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Professor Curates National Edvard Munch Exhibit

Elizabeth Prelinger

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October 8, 2010 – Edvard Munch’s versions of The Scream varied in response to life and art influences, according to Georgetown art history professor Elizabeth Prelinger, co-curator of a Munch exhibit at the National Gallery of Art.

“Munch kept all his print matrices, so that he pulled impressions from them not just in 1896 when he would have carved it for the first time,” says Prelinger, “but in 1902, in 1913, in 1925, maybe even up towards his death in 1944.”

Life as Art

The exhibit, “Edvard Munch: Master Prints,” runs through Nov. 28. Co-curated with the National Gallery’s Andrew Robison, the exhibit includes nearly 60 prints by the troubled Norwegian artist.

The never-married Munch led a troubled life his mother died when he was 5, a sister at 15, and another sister was lost to mental illness. A sickly child, he was raised by an authoritarian father who did not approve of his art.

The artist’s haunting images such as Vampire and The Lonely Ones are from the collections of the National Gallery, the Epstein Family and Catherine Woodard and Nelson Blitz Jr. They are organized by theme as well as by date, revealing variations in color, texture and mood.

Prelinger says the exhibit shows how Munch changed the prints over the years in response to life events or influences in the art world.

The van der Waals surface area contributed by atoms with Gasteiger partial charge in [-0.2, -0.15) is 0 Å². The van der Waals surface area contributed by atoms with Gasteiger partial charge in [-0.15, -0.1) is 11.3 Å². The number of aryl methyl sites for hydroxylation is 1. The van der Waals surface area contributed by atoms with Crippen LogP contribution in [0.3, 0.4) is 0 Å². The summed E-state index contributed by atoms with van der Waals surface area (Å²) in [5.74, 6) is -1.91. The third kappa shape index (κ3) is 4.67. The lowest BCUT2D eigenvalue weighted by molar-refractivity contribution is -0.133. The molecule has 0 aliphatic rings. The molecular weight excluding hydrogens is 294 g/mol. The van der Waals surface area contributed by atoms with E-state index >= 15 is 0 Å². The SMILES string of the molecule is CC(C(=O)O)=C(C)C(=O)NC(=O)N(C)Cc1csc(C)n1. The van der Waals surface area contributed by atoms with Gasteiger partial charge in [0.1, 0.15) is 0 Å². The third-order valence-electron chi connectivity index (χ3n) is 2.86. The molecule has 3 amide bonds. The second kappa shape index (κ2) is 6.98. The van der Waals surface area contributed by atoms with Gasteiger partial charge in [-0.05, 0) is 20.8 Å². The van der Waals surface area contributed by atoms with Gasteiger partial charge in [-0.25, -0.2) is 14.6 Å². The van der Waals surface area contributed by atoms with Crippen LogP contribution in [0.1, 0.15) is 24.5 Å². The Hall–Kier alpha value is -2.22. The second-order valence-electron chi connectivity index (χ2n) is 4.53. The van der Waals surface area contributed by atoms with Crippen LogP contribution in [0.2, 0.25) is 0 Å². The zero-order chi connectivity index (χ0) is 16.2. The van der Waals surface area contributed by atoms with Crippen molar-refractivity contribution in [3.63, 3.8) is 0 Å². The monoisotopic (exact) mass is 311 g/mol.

Constellation of Images

“As we … laid out the objects, and arranged them on the living room floor of the Epstein family home, and we were on our knees saying, ‘Well what about this tiny little piece? This one is missing the tiniest bit of wood, therefore we know it must postdate that impression,' " recalls Prelinger, who serves as Georgetown’s Keyser Family Professor of Art History and has studied Munch for the past 30 years. “And all of the sudden, the constellation of images began to make sense.”

Prelinger says the exhibit provides a new perspective on Munch’s work and a stronger experience of the ideas he was trying to depict.

Rich Themes

Almost everyone can relate to Munch’s work, she says.

“Each project that I’ve done has opened up a new aspect of an artist whom you never tire of,” Prelinger says. “His work is so rich and the themes so universal. We’ve all lost someone we care about … we’ve all pondered the issues of disease and loss, and those are  the things he captures in his work in ways that everyone can understand.”

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